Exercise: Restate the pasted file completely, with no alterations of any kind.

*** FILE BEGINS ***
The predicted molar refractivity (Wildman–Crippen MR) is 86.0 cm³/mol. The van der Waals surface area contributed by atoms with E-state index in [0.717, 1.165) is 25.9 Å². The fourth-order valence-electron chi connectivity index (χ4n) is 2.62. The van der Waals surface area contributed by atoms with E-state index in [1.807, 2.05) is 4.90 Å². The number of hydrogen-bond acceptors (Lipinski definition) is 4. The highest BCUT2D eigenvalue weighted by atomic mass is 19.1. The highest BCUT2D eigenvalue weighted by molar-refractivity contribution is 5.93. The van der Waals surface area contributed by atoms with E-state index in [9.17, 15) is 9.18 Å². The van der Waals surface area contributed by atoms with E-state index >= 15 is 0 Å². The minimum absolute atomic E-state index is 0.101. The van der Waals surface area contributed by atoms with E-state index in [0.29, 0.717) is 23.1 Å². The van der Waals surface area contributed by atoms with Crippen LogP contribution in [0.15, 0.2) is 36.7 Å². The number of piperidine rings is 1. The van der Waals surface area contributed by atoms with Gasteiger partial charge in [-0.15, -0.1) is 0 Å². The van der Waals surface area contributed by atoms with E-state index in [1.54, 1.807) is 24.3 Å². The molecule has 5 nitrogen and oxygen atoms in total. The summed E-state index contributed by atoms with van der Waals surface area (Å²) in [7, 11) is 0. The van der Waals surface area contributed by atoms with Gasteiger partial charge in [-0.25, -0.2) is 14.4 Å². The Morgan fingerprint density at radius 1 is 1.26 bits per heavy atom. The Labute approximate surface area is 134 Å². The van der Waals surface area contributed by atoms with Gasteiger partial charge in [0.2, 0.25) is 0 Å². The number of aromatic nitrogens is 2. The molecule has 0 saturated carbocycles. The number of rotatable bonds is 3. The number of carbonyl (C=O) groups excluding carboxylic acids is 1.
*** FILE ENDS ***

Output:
The predicted molar refractivity (Wildman–Crippen MR) is 86.0 cm³/mol. The van der Waals surface area contributed by atoms with E-state index in [0.717, 1.165) is 25.9 Å². The fourth-order valence-electron chi connectivity index (χ4n) is 2.62. The van der Waals surface area contributed by atoms with E-state index in [1.807, 2.05) is 4.90 Å². The number of hydrogen-bond acceptors (Lipinski definition) is 4. The highest BCUT2D eigenvalue weighted by atomic mass is 19.1. The highest BCUT2D eigenvalue weighted by molar-refractivity contribution is 5.93. The van der Waals surface area contributed by atoms with E-state index in [9.17, 15) is 9.18 Å². The van der Waals surface area contributed by atoms with E-state index >= 15 is 0 Å². The minimum absolute atomic E-state index is 0.101. The van der Waals surface area contributed by atoms with E-state index in [0.29, 0.717) is 23.1 Å². The van der Waals surface area contributed by atoms with Crippen LogP contribution in [0.15, 0.2) is 36.7 Å². The number of piperidine rings is 1. The van der Waals surface area contributed by atoms with Gasteiger partial charge in [-0.15, -0.1) is 0 Å². The van der Waals surface area contributed by atoms with E-state index in [1.54, 1.807) is 24.3 Å². The molecule has 5 nitrogen and oxygen atoms in total. The summed E-state index contributed by atoms with van der Waals surface area (Å²) in [7, 11) is 0. The van der Waals surface area contributed by atoms with Gasteiger partial charge in [-0.25, -0.2) is 14.4 Å². The Morgan fingerprint density at radius 1 is 1.26 bits per heavy atom. The Labute approximate surface area is 134 Å². The van der Waals surface area contributed by atoms with Gasteiger partial charge in [0.2, 0.25) is 0 Å². The number of aromatic nitrogens is 2. The molecule has 0 saturated carbocycles. The number of rotatable bonds is 3. The number of carbonyl (C=O) groups excluding carboxylic acids is 1.